Microkia; Euro-regulators; US wireless glut; AWS+Redis - Telco 2.0 News Review

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Five weeks to Digital Arabia 2013...

No more Nokias; HTC even worse than thought; Apple launch

Microsoft has acquired the Devices & Services unit of Nokia - that's the bit that makes the mobile phones - for $4.5bn, plus a commitment to take Nokia's HERE location services under licence and to use the brand under similar terms. With that, Nokia exits mobile phones. Quite the sentence.

Ben Evans points out that Nokia needed cash to keep going at its current levels of shipments, and Microsoft needed scale to make Windows Phone make sense. Either MS is planning to burn cash in mobile devices until it gets the scale, which Nokia couldn't afford to do, or else it's hoping to push the transition to Windows Phone into the Asha product line. Perhaps Nokia didn't do that because they were still trying to keep open a non-WP option?

We've often had our differences with The Register's Andrew Orlowski, but this is an excellent piece on the company that sold 40% of the world's mobile phones in the year Telco 2.0 launched, that invented basically everything in the devices side of the business, and that probably shipped more hardware to more people than any other company, ever. Horace has another data point for his thesis that a loss-making handset vendor is unrecoverable, with the following neat chart.

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Our take, from the spring of 2010, is here.

IDC points out that if the challenge is scale, it's unlikely that Microsoft can get it in a head-on frontal assault on the iPhone in North America. That implies concentrating on the Ashas, and the economics of that imply that MS can't load a Windows licence fee on the phones.

In Orlowski's Nokia obituary, there's a nice story about a man in California who "loved Japanese technology, like Sony and Nokia". Since the N8 and before last week's bombshell, the one Nokia product everyone loved was their smartphone camera, where they've developed a real speciality and drawn out a lead over everyone else. Sony is now having a crack at their record, with the new Xperia Z1's 20MP camera, designed by the Sony cameras team.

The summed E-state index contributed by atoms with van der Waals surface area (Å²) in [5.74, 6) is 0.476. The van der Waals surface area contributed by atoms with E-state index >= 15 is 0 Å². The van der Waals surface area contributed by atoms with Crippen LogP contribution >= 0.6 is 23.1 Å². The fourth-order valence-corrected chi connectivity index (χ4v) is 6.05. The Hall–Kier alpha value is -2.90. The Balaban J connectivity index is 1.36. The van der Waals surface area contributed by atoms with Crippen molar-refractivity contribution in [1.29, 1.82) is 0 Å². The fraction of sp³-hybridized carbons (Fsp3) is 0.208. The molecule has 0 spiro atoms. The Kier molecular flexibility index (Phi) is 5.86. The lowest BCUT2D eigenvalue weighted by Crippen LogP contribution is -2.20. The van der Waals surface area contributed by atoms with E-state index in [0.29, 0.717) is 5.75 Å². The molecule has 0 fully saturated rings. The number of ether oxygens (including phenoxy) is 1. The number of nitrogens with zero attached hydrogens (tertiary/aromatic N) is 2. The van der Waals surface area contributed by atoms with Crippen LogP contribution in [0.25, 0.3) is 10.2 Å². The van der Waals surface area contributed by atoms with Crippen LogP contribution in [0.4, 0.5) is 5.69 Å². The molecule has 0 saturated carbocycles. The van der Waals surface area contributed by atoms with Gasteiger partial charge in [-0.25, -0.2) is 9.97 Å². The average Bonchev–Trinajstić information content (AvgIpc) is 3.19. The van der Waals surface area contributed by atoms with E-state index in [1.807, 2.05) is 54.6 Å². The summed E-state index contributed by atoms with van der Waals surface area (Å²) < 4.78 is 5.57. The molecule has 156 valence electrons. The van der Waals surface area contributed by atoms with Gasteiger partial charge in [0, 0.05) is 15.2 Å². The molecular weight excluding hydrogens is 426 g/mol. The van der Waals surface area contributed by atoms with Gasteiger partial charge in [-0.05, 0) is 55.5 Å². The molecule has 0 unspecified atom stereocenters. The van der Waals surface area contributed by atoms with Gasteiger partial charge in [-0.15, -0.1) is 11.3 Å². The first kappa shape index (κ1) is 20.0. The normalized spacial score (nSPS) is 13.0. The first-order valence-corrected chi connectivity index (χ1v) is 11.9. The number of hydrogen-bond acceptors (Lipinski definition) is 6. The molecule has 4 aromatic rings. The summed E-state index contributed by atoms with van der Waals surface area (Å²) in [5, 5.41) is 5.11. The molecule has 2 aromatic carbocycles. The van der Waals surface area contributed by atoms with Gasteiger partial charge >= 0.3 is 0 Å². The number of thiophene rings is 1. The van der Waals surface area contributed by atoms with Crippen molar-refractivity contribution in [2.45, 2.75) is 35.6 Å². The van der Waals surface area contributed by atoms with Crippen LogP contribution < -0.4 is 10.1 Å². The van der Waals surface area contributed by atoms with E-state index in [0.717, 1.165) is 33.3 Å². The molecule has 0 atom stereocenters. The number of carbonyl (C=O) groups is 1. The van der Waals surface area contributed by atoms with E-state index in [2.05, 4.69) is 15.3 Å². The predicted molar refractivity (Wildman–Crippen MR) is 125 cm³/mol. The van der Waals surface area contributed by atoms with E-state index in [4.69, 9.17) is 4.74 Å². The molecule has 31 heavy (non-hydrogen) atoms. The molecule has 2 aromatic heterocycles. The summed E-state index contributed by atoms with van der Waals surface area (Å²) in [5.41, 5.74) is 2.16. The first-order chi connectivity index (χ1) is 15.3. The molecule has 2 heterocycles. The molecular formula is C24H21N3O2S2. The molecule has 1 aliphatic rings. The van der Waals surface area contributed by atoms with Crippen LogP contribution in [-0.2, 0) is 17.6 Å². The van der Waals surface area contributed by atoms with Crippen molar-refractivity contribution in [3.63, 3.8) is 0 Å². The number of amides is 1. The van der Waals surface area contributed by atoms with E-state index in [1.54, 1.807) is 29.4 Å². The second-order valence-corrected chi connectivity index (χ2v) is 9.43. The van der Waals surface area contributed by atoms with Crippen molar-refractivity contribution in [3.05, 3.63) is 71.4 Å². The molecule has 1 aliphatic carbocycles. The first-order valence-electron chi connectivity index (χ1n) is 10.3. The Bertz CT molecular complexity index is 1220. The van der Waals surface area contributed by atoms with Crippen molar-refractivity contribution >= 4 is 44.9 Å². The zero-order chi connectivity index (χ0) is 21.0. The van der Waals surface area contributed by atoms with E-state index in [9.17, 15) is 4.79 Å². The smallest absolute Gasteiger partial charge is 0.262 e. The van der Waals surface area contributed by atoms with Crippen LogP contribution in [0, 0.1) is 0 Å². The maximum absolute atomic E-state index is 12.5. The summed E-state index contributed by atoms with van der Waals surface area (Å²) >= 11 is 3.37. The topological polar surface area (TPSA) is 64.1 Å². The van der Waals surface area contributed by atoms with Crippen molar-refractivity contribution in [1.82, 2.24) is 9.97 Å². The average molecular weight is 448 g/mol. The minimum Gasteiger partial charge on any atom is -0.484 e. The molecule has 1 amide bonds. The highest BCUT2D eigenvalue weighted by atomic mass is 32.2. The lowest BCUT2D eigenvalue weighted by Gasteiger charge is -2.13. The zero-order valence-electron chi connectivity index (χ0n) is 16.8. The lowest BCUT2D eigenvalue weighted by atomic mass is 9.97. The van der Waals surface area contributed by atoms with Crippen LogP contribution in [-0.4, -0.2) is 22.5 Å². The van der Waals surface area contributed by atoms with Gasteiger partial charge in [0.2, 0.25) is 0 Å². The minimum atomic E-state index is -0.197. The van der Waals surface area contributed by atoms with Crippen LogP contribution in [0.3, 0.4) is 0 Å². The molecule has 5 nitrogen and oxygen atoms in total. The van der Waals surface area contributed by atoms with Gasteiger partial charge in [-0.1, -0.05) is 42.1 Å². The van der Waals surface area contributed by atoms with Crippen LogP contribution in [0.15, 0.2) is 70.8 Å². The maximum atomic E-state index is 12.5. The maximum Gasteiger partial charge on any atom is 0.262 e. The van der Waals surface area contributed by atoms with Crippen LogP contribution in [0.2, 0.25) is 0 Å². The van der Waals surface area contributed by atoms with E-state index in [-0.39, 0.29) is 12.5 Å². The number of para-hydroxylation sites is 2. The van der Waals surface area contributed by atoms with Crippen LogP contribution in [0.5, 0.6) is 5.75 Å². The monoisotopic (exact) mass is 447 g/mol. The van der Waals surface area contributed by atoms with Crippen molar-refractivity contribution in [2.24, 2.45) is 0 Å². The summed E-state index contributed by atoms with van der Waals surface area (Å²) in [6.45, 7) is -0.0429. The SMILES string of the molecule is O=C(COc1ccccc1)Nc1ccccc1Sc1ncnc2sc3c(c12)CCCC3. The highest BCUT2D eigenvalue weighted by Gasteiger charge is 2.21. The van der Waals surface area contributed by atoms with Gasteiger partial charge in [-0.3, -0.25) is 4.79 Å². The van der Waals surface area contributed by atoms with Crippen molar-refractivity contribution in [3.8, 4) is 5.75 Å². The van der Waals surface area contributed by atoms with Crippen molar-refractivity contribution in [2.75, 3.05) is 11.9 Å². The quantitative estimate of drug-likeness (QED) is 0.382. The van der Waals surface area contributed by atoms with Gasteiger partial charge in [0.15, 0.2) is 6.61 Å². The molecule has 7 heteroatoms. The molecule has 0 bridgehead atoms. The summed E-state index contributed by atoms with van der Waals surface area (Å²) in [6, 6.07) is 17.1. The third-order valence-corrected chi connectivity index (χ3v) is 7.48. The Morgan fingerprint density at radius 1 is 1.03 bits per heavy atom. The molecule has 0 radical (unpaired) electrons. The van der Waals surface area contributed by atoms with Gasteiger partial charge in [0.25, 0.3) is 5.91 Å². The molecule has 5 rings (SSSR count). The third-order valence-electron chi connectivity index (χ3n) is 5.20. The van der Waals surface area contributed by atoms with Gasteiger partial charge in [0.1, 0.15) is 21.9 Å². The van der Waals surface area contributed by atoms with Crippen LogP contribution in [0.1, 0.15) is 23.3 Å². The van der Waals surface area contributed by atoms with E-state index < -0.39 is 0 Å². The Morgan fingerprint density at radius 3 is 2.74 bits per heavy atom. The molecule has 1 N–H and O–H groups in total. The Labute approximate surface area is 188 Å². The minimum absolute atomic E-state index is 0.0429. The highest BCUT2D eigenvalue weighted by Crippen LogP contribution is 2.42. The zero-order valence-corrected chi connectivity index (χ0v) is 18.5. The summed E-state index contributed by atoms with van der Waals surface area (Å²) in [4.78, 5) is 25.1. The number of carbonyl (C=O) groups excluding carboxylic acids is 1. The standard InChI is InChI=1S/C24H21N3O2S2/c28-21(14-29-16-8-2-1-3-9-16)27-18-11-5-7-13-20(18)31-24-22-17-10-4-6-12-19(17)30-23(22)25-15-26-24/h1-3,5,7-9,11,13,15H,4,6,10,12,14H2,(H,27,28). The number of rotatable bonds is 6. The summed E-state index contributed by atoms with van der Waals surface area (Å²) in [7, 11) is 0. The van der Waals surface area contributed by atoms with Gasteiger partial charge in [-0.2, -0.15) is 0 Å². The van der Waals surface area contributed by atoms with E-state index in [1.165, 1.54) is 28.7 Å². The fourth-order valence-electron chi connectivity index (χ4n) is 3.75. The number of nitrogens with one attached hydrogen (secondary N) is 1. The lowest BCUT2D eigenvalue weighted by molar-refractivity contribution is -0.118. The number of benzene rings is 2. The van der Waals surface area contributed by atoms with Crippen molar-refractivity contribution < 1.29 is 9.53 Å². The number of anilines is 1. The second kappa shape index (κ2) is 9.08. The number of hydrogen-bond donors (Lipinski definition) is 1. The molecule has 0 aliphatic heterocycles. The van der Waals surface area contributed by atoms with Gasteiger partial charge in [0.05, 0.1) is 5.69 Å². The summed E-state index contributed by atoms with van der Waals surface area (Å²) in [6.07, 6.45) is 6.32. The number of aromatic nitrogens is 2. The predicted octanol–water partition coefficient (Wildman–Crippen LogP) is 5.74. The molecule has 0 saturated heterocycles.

They also named the day for the launch of the PlayStation 4, which will confront that legendary name in gaming hardware...Microsoft. Things have changed a lot, haven't they?

Meanwhile, HTC is doing even worse than it looks - not only is revenue tanking, the damage seems to be concentrated in flagship smartphones. And the arrest of three key product designers last week is also even worse than it looks - they weren't just stealing, they may have been sharing with the Chinese, something which is bound to get everyone's attention in Taiwan.

We knew BlackBerry was in trouble, but not how much. They've now gone from thinking about selling, to thinking about selling by November.

The current buzzword in devices is smartwatches, and The Verge is very impressed with Samsung's contribution to the genre, the Galaxy Gear. It looks nearly identical to the one they released in 2009, which basically nobody noticed. The chipset within, though, could hardly be more different - a decent camera, an 800MHz CPU, but no cellular radio except for the Bluetooth link to your Android phone. In 2009 there was no camera, much less power, but a full GSM/GPRS stack. And today's version is drastically cheaper.

Huawei has agreed to licence ARM's v8 chips.

It was Apple's autumn product launch this week. Ars Technica has a video review of the two new gadgets:

Does that new, cheaper iPhone look somehow vaguely Nokia-y? More seriously, the Wall Street Journal reckons, the iPhone 5C might be C for China. Working conditions at the assembly plant already are.

Highlights in the specifications include a new system-on-a-chip for the top dollar iPhone 5S (the A7 processor, which makes it the first 64-bit iPhone), a special chip and API for accelerometer and sensor events, and a somewhat worrying fingerprint reader. And you can indeed get it in gold. The cheaper of the two, meanwhile, still gets a Retina display and most of the hardware from the iPhone 5.

The pricing structure is much as before, and the iPhone 4 will be withdrawn, leaving the 4S as the "old 3GS cheap option", the 5S as the flagship, and the 5C as "the one you buy when you drop the 5S".

European regulatory countdown; Vodafone CAPEX; US "wireless glut" causes PAYG wave